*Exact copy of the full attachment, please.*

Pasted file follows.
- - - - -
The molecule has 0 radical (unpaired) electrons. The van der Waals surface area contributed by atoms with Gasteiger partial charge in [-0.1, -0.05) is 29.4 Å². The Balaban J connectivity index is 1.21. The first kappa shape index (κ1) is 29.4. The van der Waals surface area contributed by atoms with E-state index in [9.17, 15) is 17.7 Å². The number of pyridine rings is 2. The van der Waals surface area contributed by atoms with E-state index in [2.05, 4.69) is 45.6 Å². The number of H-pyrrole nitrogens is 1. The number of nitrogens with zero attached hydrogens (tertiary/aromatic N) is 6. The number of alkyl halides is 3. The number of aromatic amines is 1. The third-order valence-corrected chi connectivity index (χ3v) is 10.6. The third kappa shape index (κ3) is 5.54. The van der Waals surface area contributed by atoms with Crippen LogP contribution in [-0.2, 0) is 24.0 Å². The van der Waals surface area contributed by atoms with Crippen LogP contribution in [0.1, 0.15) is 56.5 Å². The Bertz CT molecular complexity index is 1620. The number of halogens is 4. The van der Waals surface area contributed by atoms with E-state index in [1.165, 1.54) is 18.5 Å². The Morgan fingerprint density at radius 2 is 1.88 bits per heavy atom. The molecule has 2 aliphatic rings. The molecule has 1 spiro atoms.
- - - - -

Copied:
The molecule has 0 radical (unpaired) electrons. The van der Waals surface area contributed by atoms with Gasteiger partial charge in [-0.1, -0.05) is 29.4 Å². The Balaban J connectivity index is 1.21. The first kappa shape index (κ1) is 29.4. The van der Waals surface area contributed by atoms with E-state index in [9.17, 15) is 17.7 Å². The number of pyridine rings is 2. The van der Waals surface area contributed by atoms with E-state index in [2.05, 4.69) is 45.6 Å². The number of H-pyrrole nitrogens is 1. The number of nitrogens with zero attached hydrogens (tertiary/aromatic N) is 6. The number of alkyl halides is 3. The number of aromatic amines is 1. The third-order valence-corrected chi connectivity index (χ3v) is 10.6. The third kappa shape index (κ3) is 5.54. The van der Waals surface area contributed by atoms with Crippen LogP contribution in [-0.2, 0) is 24.0 Å². The van der Waals surface area contributed by atoms with Crippen LogP contribution in [0.1, 0.15) is 56.5 Å². The Bertz CT molecular complexity index is 1620. The number of halogens is 4. The van der Waals surface area contributed by atoms with E-state index in [1.165, 1.54) is 18.5 Å². The Morgan fingerprint density at radius 2 is 1.88 bits per heavy atom. The molecule has 2 aliphatic rings. The molecule has 1 spiro atoms.